Obama official faces critics of plan to cede Internet oversight

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The Obama administration on Wednesday will try and ease congressional concerns about its decision to relinquish oversight over the back end of the Internet.

On Wednesday, the House Commerce Committee — members of which have already introduced a bill to block the administration’s plan — will consider whether the Commerce Department’s move would lead to a more global open Internet or would open the door to control by censorship-prone governments.

{mosads}Lawrence Strickling, who will be testifying in his role as head of the Commerce Department’s National Telecommunications and Information Administration (NTIA), said the administration is “open to a discussion” about the oversight change.

“I think it’s important that everyone understand what we’re doing and why we’re doing it,” Strickling told The Hill.

Last month, the NTIA announced it would begin a process to transition out of its oversight role of the technical back end of the Internet’s Web address system.

Currently, that system is managed by the Internet Corporation for Assigned Names and Numbers (ICANN) under a contract with the U.S. government that must be renewed every two years.

Under the Commerce Department’s plan, ICANN — which is also managing the rollout of more than 1,000 top-level domain names — would bring together Internet stakeholders to develop a plan to transition oversight of the back-end system away from the U.S. government by September 2015.

Advocates, including Democrats on the House Commerce Committee, say the move would result in a more global and open Internet free from disproportionate input from any one government.

But critics of the administration’s move to relinquish oversight of the technical system, known as the Internet Assigned Numbers Authority (IANA), say  the U.S. would lose its most direct role in Internet governance, possibly allowing for more interference by repressive governments, such as China and Russia.

Strickling said the administration doesn’t think there’s any “serious chance” that the administration’s move would endanger the Internet.

“We’ve made it crystal clear that we will not accept a proposal that would turn our role over to any government or any group of governments,” he said.

Strickling said critics often misunderstand the administration’s current role and what it means for the U.S. government to be relinquishing it.

“I’ve heard people use broad terms like … we’re giving up control of the Internet, and that’s just not happening here,” he said.
“The actual role that we’re talking about giving up is literally checking the accuracy of updates and changes to the” technical back end of the system, he said.

Additionally, the U.S. government would continue to contribute to Internet governance through its participation in ICANN’s Governmental Advisory Committee, which is open to all countries’ governments.

Members of the House Commerce Committee, including Vice Chairman Marsha Blackburn (R-Tenn.) and Rep. John Shimkus (R-ill.), introduced a bill last month that would require a government study before the Commerce Department could relinquish its oversight role of IANA.

In a statement announcing the bill, Blackburn warned that the U.S. government “can’t let the Internet turn into another Russian land grab.”

“It’s imperative that this administration reports to Congress before they can take any steps that would turn over control of the Internet,” she said.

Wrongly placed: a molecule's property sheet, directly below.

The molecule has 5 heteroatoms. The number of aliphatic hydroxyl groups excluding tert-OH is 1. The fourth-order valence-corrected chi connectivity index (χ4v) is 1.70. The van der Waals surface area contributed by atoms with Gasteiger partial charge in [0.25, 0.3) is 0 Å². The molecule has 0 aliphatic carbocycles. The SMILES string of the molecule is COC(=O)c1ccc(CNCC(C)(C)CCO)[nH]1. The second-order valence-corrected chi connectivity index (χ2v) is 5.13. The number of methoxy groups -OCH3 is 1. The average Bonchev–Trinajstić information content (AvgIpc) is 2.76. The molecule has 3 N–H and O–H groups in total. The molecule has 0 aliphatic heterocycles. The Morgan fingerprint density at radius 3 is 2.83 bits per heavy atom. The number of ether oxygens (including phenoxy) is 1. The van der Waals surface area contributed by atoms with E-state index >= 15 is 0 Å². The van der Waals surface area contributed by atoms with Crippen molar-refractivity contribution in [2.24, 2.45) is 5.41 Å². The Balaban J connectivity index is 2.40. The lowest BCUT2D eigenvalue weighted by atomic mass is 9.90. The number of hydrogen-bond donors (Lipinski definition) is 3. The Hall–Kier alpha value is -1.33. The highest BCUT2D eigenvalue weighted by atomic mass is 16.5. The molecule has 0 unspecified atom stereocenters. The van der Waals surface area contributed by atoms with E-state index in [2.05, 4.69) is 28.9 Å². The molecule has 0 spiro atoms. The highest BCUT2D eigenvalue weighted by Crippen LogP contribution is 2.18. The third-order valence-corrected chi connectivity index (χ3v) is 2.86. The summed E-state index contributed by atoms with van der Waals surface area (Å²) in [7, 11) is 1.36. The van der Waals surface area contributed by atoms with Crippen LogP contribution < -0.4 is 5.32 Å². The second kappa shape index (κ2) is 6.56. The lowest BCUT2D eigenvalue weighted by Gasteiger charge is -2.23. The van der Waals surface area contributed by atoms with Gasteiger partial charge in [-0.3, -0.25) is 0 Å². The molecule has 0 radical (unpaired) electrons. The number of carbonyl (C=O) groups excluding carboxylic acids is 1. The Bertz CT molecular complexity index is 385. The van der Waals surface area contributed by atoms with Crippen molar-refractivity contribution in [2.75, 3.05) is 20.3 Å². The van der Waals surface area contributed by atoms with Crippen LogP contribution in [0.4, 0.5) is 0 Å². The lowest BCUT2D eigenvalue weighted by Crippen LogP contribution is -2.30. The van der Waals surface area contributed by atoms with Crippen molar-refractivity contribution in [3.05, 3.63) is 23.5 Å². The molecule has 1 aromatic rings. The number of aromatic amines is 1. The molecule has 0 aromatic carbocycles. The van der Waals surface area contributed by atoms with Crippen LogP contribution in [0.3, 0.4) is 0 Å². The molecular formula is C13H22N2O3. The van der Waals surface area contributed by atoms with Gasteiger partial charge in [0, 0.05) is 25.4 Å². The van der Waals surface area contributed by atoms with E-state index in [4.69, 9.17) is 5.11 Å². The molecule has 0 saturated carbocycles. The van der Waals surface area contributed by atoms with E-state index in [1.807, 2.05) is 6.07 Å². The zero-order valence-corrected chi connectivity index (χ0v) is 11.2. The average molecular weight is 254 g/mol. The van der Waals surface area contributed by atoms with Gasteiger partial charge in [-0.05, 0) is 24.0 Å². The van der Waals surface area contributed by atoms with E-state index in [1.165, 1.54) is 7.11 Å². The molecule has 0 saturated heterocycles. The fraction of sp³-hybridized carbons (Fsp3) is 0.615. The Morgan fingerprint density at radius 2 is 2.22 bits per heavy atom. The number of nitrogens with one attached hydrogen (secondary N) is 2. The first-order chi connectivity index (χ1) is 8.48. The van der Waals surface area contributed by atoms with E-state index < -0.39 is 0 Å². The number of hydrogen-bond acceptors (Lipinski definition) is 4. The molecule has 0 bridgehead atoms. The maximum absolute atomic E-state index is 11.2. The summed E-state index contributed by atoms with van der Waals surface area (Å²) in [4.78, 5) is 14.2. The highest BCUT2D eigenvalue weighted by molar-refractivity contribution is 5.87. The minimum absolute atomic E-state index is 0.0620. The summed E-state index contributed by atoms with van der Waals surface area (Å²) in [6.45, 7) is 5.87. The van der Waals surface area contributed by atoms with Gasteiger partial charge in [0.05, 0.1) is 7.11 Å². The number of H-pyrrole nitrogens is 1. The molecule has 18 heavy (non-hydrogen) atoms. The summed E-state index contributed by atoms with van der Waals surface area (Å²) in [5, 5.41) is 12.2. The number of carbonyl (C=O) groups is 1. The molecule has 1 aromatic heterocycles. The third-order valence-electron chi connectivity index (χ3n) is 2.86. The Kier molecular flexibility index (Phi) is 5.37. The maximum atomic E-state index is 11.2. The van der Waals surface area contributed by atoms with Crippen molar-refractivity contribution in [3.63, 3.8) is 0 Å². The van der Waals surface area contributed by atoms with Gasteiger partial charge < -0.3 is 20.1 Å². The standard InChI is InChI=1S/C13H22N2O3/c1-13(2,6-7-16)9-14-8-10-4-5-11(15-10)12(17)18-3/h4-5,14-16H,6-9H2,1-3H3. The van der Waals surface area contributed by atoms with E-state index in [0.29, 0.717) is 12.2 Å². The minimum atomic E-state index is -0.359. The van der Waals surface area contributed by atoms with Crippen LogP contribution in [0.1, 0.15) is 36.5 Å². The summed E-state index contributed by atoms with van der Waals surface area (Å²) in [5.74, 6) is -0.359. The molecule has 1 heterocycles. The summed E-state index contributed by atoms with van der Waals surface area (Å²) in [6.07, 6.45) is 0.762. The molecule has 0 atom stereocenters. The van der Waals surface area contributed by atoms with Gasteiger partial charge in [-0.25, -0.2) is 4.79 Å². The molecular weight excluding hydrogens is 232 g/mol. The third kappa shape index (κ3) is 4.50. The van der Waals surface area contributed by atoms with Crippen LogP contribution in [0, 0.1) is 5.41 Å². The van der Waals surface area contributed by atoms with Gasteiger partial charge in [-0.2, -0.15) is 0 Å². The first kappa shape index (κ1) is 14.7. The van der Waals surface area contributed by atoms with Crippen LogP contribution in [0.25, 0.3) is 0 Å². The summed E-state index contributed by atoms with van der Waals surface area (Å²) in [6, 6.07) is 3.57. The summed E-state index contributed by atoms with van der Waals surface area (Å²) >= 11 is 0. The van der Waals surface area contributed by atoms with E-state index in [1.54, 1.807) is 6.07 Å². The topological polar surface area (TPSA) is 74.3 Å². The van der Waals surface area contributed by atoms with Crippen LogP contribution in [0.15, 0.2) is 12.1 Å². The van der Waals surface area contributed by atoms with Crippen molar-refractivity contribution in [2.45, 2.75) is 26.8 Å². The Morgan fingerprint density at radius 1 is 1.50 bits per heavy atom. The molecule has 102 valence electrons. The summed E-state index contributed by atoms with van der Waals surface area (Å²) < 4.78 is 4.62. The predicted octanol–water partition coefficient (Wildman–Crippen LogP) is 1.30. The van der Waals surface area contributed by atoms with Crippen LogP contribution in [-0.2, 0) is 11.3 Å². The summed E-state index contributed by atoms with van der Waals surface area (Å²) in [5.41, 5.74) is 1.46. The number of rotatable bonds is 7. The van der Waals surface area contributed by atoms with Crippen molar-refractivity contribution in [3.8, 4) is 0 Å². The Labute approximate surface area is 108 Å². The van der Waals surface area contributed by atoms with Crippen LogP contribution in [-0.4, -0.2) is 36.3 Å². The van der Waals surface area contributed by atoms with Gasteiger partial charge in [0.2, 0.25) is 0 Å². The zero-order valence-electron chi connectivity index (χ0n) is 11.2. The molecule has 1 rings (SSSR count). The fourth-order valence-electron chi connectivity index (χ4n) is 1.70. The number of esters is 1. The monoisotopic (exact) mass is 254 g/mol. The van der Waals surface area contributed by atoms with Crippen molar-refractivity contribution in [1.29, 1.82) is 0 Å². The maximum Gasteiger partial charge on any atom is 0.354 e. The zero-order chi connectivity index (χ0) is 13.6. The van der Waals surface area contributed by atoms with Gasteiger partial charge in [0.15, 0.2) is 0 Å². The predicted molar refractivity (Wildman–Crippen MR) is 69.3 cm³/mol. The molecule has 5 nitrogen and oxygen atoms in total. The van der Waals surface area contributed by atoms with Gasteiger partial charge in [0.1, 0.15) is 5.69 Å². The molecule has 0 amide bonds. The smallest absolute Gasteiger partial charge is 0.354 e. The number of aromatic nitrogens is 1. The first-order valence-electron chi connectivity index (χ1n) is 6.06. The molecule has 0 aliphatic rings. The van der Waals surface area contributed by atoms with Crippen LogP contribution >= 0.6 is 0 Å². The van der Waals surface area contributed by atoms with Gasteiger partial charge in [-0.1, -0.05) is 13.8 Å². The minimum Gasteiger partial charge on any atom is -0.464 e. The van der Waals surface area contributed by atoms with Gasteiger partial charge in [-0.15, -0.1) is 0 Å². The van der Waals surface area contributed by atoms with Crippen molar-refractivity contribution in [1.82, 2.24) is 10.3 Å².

Strickling said his agency is open to congressional involvement in the process.

“We certainly don’t shy away from the idea of getting these issues out there and getting them discussed,” he said.

ICANN CEO Fadi Chehadé will also testify at Wednesday’s hearing in defense of the administration’s decision.

In his written testimony, he said the Commerce Department’s decision to relinquish its oversight role “will not affect the status quo” of an open, global Internet.

The move, he said in the testimony, “in fact represents the final triumph of the American ideal for self-governance by the Internet community, free from government control, even our own.”

Some in the tech industry agree that the U.S. stepping back from its technical oversight role is a boon to the Internet.

The transition is “a critical step” toward a more global system, David Gross, a partner at Wiley Rein, told the Commerce Committee in written testimony.

Gross will testify Wednesday on behalf of the Internet Governance Coalition, a group of major tech and telecom companies including Google, Microsoft, Amazon, AT&T, Comcast and Verizon.

Through a “careful transition” of IANA oversight following the principles laid out by the NTIA, the U.S. will “succeed in maintaining the freedom, openness, security and stability of the network we have all enjoyed since its inception,” Gross wrote.

But other industry groups are pressing for more information about will happen once the U.S. government hands off IANA oversight.

Concerned members of Congress should consider whether proposals hold ICANN accountable to its commitment to an open, global Internet, according to Steve DelBianco, executive director of NetChoice, which includes Facebook, Yahoo and AOL.

“The minute we let go of the IANA contract, that’s our one shot,” DelBianco said. “One we let it go, we don’t have the ability to pull it back.”

Strickling said he’s confident ICANN stakeholders will take the job seriously.

Internet stakeholders have an incentive to “present as ironclad a proposal that will keep the Internet free and open going forward,” he said.

 “Unless and until we get such a proposal, it will be status quo.”

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